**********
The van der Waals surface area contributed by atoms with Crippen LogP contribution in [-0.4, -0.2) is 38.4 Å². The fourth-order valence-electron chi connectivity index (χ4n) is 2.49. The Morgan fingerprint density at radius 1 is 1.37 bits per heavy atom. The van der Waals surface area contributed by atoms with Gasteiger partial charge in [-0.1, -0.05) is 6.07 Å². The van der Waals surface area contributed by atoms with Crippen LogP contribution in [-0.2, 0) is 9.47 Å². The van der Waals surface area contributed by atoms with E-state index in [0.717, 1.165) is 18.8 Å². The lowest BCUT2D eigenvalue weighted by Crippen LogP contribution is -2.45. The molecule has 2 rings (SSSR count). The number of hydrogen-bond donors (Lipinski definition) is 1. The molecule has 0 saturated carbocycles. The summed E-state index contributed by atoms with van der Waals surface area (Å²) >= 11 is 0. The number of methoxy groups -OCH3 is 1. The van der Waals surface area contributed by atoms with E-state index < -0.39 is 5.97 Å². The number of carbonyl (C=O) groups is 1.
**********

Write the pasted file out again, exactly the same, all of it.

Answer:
The van der Waals surface area contributed by atoms with Crippen LogP contribution in [-0.4, -0.2) is 38.4 Å². The fourth-order valence-electron chi connectivity index (χ4n) is 2.49. The Morgan fingerprint density at radius 1 is 1.37 bits per heavy atom. The van der Waals surface area contributed by atoms with Gasteiger partial charge in [-0.1, -0.05) is 6.07 Å². The van der Waals surface area contributed by atoms with Crippen LogP contribution in [-0.2, 0) is 9.47 Å². The van der Waals surface area contributed by atoms with E-state index in [0.717, 1.165) is 18.8 Å². The lowest BCUT2D eigenvalue weighted by Crippen LogP contribution is -2.45. The molecule has 2 rings (SSSR count). The number of hydrogen-bond donors (Lipinski definition) is 1. The molecule has 0 saturated carbocycles. The summed E-state index contributed by atoms with van der Waals surface area (Å²) >= 11 is 0. The number of methoxy groups -OCH3 is 1. The van der Waals surface area contributed by atoms with E-state index < -0.39 is 5.97 Å². The number of carbonyl (C=O) groups is 1.